SOA is the jazz project of Toronto-based French vocalist Chrystelle Maechler.

Chrystelle is a soulful songstress and poetic lyricist in a contemporary jazz vein.

SOA stands for Simple. Organic. Airy – an acronym that perfectly describes the beguiling sound of the project as SOA’s basis comprises the unorthodox combination of piano, percussion and voice.

SOA is a tribute to Chrystelle’s origins as it is a word meaning precious in the Malagasy language of Madagascar, the birthplace of Chrystelle’s parents.

History of SOA

The idea of SOA sprang to life in 2010 when Chrystelle was keen to explore a new musical direction, something minimalist in which each of the instruments including the voice had enough space to express themselves. She recruited pianist Eric St-Jean and percussionist Moise Yawo Matey to the cause.

The first performance in March 2010, then under the name PERCU JAZZ, showed that the combination of elegant jazz piano with an organic and tribal percussion sound united around one voice was a potent and crowd-pleasing one.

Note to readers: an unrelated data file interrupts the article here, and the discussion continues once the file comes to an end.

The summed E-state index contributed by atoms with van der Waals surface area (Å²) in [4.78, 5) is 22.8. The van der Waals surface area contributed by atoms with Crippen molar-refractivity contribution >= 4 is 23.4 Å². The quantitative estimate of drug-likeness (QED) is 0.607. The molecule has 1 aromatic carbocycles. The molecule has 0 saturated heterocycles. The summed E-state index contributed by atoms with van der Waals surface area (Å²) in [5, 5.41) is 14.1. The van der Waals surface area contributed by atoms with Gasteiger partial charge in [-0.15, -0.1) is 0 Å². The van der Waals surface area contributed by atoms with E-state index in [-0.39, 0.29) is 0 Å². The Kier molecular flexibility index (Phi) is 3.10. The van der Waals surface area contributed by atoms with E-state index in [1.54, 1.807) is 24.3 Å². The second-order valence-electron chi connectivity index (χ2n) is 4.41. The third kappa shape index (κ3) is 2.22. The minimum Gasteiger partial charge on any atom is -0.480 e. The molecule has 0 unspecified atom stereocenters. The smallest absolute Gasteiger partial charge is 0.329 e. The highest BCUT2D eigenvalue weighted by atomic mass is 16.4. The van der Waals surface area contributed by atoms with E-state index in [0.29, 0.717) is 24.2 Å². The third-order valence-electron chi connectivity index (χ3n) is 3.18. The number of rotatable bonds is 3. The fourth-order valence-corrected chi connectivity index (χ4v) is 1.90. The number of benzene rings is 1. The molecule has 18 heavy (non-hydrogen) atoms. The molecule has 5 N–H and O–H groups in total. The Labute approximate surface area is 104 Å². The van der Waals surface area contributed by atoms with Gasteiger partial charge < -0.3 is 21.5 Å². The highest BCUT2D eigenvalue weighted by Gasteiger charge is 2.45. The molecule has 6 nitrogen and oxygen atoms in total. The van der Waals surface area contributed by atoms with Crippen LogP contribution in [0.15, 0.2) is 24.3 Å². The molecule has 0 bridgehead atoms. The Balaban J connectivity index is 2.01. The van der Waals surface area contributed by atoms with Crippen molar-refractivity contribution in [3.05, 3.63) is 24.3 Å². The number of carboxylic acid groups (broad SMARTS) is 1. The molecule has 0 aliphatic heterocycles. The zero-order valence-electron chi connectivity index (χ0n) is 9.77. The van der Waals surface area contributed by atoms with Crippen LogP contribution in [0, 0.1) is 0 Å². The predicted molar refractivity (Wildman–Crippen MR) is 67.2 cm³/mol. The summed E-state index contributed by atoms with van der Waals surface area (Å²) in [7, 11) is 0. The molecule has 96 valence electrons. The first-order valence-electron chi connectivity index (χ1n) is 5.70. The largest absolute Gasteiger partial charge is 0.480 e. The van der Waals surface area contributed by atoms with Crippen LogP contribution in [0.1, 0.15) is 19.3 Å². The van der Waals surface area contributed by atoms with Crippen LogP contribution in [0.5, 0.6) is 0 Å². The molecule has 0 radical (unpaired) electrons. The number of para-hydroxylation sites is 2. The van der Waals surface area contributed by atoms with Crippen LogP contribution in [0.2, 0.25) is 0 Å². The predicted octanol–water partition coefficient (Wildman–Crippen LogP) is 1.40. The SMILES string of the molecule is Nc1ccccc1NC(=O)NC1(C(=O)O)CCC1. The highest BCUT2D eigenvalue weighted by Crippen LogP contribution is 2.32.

Chrystelle and her musicians honed their sound with Montreal club gigs then started collaborating on original compositions.

In December 2011, SOA recorded their debut EP “A new life” in the legendary Studio Victor in Montreal. This recording resulted in a raw and authentic representation of SOA’s sound.

Upon its release in March 2012, the album received a warm welcome on the Montreal scene.

In early 2014, upon relocating to Toronto, Chrystelle has been working with new musicians: Toronto-based jazz pianists Joel Visentin, Thompson Thompson Egbo Egbo as well as the young and promising percussionist Sarah Thawer.

Since 2015, the transformed SOA has been writing and recording a full-length album at noted Toronto studio Cherry Beach Sound and a second stint at Jazzanova Studio in Berlin during their first European tour in the summer of 2015.

The upcoming self-produced eight-song album Reflections planned to be released in March 2016 will feature a mix of SOA’s originals and fresh interpretations of outside material.